Yesterday I had some work north of the river, and found myself trapped in the traffic glacier that is the local freeways during the evening rush hour. A couple of miles south of the Columbia, traffic came to a complete halt. In time, I saw why. A car had stalled in such a way as to block two of the three lanes, forcing three densely packed lanes to divert into one and a half. When I rolled up on the car, my first thought was to see if the driver was still with the car, and get it out of the road. Another gentleman pulled up on the shoulder, apparently with the same thought.
The very upset driver got out immediately on seeing us approach. I’d probably be upset too, if my car had died and blocked a very busy highway during rush hour. The shoulder at that part of the freeway is not quite a car-width wide, and hard by a retaining wall, but we put the car as close to the wall as we could, which was a much better situation than had existed. I had a job to get to, and the other man stayed with the driver.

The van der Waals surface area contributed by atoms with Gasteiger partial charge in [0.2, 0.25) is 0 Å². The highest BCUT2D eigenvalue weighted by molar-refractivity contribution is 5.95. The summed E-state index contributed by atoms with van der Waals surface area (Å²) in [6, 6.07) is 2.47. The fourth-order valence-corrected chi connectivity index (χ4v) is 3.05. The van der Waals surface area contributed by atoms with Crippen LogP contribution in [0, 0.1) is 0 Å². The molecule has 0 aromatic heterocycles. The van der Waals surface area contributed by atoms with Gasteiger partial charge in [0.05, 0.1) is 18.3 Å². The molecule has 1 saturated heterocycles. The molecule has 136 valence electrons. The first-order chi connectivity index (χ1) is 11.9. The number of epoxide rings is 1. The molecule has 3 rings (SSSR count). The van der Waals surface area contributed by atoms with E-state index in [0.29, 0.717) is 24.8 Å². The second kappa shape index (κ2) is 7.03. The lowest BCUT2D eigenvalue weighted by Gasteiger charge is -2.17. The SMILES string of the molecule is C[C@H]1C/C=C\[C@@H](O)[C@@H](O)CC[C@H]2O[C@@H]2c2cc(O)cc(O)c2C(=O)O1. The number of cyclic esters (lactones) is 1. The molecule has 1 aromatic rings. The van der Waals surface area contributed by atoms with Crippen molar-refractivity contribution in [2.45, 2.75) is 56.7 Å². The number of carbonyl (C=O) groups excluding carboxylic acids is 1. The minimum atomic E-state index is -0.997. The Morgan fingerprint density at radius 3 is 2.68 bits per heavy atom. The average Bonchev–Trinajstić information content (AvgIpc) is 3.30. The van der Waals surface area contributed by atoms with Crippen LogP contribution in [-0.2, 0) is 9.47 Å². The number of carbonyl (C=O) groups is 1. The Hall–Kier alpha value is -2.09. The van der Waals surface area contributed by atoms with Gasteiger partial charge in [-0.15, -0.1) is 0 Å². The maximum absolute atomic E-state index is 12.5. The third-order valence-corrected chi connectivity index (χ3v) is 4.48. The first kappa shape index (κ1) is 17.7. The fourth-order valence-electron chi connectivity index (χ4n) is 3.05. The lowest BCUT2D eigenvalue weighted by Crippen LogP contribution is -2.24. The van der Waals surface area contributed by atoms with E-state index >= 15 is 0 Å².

Pretty routine stuff, right? Except, apparently, it wasn’t. This incident didn’t take place on some deserted highway in the middle of the night. The distressed driver was blocking two of three lanes on a freeway during a weekday rush hour in a mid-size American city. I don’t know how long she was stuck, but it’s likely several hundred people had to drive around her. The fact that she was still in the middle of road when I and other gentleman pulled up says that not one person stopped and helped her get out of the road.
What the hell? I’d think that if for no other reason than self-interest, a person might stop and see if the car could be moved. Then there’s what used to be called common decency; where one person might see if the could help another. I find it improbable that every person on that stretch of road at that time had obligations so pressing they couldn’t be bothered to stop for a few minutes.
This incident took place in Portland, Oregon, a town that prides itself on its blue-green credentials, and its compassionate nature. Yet in a situation where people had to make a choice between getting involved and ignoring the problem, a lot of Portlanders were ignorant. I don’t know why so many people refused to help, but I do know this:
Portlanders aren’t as good as they think they are.